In response to the question about what kind of preservation education should all students have, the group believed there should be a minimum of three clock hours included in the core curriculum. Attention to preservation should be included in the following courses: administration, collection development, public services, foundations, special collections, archives, and cataloging or technical services. Group one also supported external funding to be made available as seed money to encourage educational offerings. It was suggested that influential and visible members of faculties as a group should receive exposure to preservation issues. Institute participants noted the need to provide preservation educational opportunities for all faculty who may be required to include preservation in their courses but may not have the requisite knowledge.

The second group recommended a two-pronged approach to training preservation educators: immediate need and long-term. In response to immediate need, the Berkeley model of bringing practitioners to the campus for a few weeks at a time was considered ideal. For the long-term needs, the Columbia model is more appropriate.

When selecting program sites, the following requirements should be considered: (1) library with a lab and a sophisticated preservation program, (2) ambience of an institution that has embraced preservation education, (3) broad collection for work by both librarians and archivists, (4) a consortium of institutions in one area, (5) location close to a major airport, (6) curriculum appealing to both librarians and archivists, and (7) an emphasis on management skills.

Group two thought the Task Force should include recommendations on strategies for preservation education, and library schools should be encouraged to develop proposals based on the strategies. Generally speaking, the group believed that conservators should be trained through apprenticeships and collection care should be taught in the library schools, but the preservation specialists in the group disagreed.

The group also believed that faculty to support preservation education must be educated. To this end, financial support for Ph. D. candidates is important. Other participants added that geographic dispersal of Ph. D. programs is also important to consider. A lively discussion of funding prospects and educational strategies followed. Institute participants concluded that we must distinguish between preservation education and preservation training, design strategies for both purposes, and decide how each will be offered in what forms to whom. This should be the focus of the Preservation Education Task Force’s work.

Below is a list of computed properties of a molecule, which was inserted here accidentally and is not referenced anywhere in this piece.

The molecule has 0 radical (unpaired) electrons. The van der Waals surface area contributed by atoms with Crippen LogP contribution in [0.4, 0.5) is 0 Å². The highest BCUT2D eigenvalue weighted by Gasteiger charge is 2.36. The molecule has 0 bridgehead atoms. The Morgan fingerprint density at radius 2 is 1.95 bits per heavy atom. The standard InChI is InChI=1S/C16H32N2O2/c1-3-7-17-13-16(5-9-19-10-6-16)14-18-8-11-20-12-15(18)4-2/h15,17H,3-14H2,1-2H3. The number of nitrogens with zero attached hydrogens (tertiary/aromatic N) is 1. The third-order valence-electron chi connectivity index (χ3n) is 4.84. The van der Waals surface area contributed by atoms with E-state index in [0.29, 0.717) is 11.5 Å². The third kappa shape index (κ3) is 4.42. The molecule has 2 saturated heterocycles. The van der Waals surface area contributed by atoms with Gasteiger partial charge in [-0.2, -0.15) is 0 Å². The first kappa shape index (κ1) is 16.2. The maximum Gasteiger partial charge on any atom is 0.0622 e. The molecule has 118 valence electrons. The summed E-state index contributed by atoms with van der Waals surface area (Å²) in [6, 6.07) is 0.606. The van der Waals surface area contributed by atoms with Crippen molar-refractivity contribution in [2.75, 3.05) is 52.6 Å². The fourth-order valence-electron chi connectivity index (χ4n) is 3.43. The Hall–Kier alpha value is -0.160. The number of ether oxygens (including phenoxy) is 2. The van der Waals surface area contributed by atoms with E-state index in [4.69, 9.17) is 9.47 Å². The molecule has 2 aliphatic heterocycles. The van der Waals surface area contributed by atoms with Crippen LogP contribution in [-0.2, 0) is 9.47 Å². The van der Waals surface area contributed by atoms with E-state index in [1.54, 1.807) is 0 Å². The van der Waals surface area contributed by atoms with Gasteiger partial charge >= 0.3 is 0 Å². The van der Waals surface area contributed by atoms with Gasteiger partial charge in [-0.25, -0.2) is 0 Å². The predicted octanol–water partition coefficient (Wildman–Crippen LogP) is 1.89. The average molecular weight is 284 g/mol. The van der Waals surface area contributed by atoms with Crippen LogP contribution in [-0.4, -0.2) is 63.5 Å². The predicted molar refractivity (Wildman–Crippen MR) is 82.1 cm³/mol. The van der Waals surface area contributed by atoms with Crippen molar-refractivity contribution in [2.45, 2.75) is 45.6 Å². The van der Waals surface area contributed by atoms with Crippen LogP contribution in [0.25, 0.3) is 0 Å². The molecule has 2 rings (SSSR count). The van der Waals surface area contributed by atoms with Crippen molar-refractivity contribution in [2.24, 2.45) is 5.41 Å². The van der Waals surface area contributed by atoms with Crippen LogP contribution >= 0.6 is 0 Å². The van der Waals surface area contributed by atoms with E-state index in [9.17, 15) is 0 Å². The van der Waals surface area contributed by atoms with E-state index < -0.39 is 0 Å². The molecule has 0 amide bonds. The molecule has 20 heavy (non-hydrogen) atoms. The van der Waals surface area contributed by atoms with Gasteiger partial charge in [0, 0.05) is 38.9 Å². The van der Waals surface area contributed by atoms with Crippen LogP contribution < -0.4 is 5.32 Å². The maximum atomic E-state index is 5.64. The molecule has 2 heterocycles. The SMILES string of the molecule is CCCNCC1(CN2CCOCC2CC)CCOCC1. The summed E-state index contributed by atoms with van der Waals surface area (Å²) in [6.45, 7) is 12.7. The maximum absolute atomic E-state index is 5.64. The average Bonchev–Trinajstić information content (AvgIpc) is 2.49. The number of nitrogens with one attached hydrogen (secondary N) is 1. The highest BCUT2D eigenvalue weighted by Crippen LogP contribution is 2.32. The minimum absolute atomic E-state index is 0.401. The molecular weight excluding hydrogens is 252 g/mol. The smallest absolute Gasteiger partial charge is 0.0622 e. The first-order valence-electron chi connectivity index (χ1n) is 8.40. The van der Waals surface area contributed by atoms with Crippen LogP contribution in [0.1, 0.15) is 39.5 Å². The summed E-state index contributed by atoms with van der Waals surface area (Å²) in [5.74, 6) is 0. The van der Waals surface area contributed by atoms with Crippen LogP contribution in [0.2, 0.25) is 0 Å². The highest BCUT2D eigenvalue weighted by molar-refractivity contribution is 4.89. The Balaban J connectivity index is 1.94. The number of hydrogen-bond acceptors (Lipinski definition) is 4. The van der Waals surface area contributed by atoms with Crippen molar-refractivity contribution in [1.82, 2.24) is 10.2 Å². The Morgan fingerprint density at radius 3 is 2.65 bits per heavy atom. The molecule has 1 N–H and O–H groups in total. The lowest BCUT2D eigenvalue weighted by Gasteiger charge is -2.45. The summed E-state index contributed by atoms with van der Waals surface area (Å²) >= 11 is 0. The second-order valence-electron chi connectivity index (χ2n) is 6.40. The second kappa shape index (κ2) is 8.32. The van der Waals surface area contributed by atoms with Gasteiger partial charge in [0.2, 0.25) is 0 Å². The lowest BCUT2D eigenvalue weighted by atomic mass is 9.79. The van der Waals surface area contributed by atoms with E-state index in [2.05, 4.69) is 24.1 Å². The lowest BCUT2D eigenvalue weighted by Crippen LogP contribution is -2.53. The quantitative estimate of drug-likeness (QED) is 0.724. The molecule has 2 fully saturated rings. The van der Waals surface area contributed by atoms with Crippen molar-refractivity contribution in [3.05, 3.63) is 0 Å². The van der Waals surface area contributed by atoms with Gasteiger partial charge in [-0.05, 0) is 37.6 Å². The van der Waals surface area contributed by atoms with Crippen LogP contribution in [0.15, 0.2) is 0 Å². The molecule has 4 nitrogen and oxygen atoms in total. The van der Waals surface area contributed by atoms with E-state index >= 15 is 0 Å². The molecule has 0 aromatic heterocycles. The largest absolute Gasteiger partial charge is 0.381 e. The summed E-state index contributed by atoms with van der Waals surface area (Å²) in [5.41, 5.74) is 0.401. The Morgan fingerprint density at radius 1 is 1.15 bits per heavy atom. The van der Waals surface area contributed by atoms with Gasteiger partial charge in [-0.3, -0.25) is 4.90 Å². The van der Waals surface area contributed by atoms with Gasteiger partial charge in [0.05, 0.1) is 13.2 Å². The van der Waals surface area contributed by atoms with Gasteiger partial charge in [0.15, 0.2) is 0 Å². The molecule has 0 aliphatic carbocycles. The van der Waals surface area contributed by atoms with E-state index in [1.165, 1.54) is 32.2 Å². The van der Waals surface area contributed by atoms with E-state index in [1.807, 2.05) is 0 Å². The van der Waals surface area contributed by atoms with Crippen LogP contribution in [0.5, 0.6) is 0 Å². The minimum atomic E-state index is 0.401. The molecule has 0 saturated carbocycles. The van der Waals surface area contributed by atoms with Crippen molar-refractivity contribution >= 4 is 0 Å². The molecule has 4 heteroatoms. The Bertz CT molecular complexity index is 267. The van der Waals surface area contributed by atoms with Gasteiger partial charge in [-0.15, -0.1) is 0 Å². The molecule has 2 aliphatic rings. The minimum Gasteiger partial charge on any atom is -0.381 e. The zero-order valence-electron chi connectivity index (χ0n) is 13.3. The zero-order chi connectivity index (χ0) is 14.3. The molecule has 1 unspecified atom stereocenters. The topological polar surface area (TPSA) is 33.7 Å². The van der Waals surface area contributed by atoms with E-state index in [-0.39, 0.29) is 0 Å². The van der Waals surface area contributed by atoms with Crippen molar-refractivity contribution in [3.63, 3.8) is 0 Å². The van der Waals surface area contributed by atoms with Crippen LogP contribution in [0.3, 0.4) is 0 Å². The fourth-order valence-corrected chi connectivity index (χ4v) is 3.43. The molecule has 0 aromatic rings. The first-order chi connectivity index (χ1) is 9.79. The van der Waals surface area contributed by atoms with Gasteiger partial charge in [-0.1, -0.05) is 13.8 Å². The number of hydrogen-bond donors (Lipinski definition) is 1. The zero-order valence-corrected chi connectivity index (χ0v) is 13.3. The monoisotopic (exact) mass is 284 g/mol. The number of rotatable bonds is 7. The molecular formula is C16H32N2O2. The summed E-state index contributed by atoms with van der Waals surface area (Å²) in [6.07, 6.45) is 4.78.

The third group commented on the merits of internships. While such an approach has worked very well for training conservators, it seems unlikely that it will be sufficient for training the large numbers of people needed to do preservation work in the future. The groups also encouraged close affiliation between regional networks and library schools in providing continuing education for practitioners and para-professionals.

After thorough discussion of the group reports, the institute participants turned to the identification of things that should be done right away. These include:

  1. A strong statement supporting preservation should be included in the COA standards. A letter to that effect should go immediately from the Commission of Preservation and Access to the committee now considering revisions. In addition, influential people should be encouraged to press the cause.
  2. The Dean’s Council of ALISE should be informed of this meeting, and the cause of preservation education encouraged in that forum.
  3. An action plan for preservation education should be developed by the Preservation Education Task Force and should be widely disseminated in the professional community.

The recommendations/resolutions agreed upon the the institute participants are listed below:



a. Audiences for preservation education

1. The Task Force should identify the groups for whom preservation education should be presented. Members of the Institute identified particularly:

a. teachers of preservation courses,

b. preservation administrators,

c. Library and archives professionals who wish to extend their knowledge of preservation so as to become eligible for jobs in preservation administration,

d. those who wish to extend their knowledge so as to be better stewards of the materials under their care.

b. Academic offerings

1. Preservation education should appear in three ways in the curricula of schools of library and information science:

a. Introduced in the core curriculum in a unit no briefer than three contact hours;

b. Treated as a substantial and recognizable segment of pertinent courses dealing with library and archival functions and settings. Representative courses include, but are not restricted to: administration, technical services, archives, reference, foundations, and special libraries.